2. Go for a 15-minute walk at some point during your working day every day. Leave a jacket and a pair of runners under the desk so you have no excuses.

You can always read some more about NEAT on our website


We want to help your body move better, feel stronger, toned and build muscle.

This is great for beginners. No equipment required just a raised surface and a stopwatch or timer app. I’ve recorded the demos in my own home to show you that exercise can be performed anywhere at any time. You do not need access to any fancy equipment or be a member of an exclusive gym. All you need is some space and maybe sometimes a wall, a raised surface and a matt or carpet.

This is a 12 minute upper body workout with just two body weight exercises. Complete this workout and why not try last weeks’ workout again too. And if you are feeling energetic by the end of the week you could mix the four exercises to create your own workout.

Exercise 1: Pushups –push-ups are one of the most comprehensive upper body exercises ever! They work all the major upper body muscles including chest, back, shoulders, biceps and triceps as well as your core as a unit.

If you are a complete beginner you can start against a wall, then progress to a bench and with practice you will get to your knees (modified pushup) and beyond to a full pushup (demonstrated by my 4 year old!).

Remember to inhale on the descent with you elbows out. Your lower back should be in a neutral position throughout and you should not allow yourself to be led by your belly. Exhale as you push away from the ground and squeeze through your shoulder blades at the top.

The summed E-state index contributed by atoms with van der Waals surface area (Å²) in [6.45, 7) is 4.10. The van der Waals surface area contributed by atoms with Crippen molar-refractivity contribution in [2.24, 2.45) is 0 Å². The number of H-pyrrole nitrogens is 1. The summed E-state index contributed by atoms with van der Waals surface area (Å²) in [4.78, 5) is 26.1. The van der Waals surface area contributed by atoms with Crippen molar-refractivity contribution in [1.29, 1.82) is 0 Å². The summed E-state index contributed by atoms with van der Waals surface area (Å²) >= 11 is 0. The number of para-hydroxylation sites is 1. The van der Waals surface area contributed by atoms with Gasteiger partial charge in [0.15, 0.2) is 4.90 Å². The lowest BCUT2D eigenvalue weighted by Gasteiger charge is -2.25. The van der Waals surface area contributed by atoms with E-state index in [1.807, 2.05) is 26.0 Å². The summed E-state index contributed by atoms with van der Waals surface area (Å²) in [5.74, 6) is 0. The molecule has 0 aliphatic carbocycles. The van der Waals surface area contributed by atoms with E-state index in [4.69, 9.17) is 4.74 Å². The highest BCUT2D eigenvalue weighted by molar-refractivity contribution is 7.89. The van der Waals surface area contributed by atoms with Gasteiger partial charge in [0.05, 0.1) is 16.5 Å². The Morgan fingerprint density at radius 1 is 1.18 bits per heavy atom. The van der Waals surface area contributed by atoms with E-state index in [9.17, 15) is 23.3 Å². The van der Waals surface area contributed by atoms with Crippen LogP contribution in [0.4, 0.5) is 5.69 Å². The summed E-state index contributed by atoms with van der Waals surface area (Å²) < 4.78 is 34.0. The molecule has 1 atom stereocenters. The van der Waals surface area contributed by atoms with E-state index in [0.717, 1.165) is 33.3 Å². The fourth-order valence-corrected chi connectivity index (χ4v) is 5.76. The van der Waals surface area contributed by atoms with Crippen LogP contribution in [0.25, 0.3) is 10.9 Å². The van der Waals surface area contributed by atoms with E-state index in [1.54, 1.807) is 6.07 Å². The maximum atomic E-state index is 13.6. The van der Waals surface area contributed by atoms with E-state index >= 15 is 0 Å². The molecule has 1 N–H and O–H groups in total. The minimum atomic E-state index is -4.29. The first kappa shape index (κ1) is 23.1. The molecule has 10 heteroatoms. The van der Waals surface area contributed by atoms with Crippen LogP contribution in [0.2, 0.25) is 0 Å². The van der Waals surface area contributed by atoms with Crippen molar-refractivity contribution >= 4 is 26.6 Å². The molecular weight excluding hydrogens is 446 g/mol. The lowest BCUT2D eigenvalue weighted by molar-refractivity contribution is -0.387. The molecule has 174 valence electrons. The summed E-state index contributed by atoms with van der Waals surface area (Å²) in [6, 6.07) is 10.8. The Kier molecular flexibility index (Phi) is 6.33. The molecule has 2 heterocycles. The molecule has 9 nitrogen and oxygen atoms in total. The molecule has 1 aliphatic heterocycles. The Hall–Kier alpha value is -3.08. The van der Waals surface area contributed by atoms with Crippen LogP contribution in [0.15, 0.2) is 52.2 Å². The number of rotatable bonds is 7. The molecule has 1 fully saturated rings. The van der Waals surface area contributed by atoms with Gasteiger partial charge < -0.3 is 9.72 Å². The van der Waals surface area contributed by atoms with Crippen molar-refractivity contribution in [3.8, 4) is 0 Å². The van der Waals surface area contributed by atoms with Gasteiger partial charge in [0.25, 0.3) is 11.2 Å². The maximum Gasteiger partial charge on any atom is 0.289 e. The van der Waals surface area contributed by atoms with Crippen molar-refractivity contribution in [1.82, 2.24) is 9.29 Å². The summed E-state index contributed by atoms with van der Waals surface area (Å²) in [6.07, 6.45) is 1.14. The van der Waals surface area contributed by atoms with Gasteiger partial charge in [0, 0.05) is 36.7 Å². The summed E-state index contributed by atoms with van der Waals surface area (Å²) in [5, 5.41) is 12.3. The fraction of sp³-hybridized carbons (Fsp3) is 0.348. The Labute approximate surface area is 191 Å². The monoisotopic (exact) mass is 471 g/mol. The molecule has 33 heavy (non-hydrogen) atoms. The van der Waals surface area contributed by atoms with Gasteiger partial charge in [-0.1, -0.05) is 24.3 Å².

Exercise 2: Tricep Dip –are the perfect partner with pushups, they predominately work the back part of your arm that can be stubborn to train with an added burn in the shoulders too, a great bodyweight exercise when done correctly can really help target the ‘bingo wings’.

Make sure to create a bend in the angle in the elbow, do not simply lower your chest towards your lap. Start with your legs at a right angle, place your hands directly behind your hips and lower your bum to the ground keeping your back close to the bench. Click here for a demo.

Format: 20 secs work / 10 secs rest x 6 rounds = 3 mins

Complete a round of each exercise and then repeat

Review the video tutorials before commencing workout

Wellness Tip – Goal Setting

The New Year is a fantastic time to set ourselves some goals. It can give us a purpose and set some structure in our daily activities. It’s important for us to meet goals and for us to feel a certain level of accomplishment in our lives. But remember your goals should always be within your reach. Set small, simple, realistic, attainable goals. There should be no grey area of what you are trying to achieve. It should be clear, concise, actionable and measureable.

For example a common goal for women in the New Year would be “to lose ½ a stone”. To me this is not a goal. You need to identify the actions that will get you there and make them your individual goals. I.e. eat 3 nutritious meals made from wholefoods, drink 3L of water a day; and go for a 45 min walk 3 times a week.

Commonly goals are set and never re-evaluated. A crucial step in goal setting is re-assessing the goals after a number of days, say a week, and if you have not made any headway towards achieving these goals then they were probably unrealistic. And we run the risk of feeling like a failure. So using our example if you did not manage to drink 3L of water a day, reduce it to 2L a day, once this has been achieved you can set yourself a higher goal.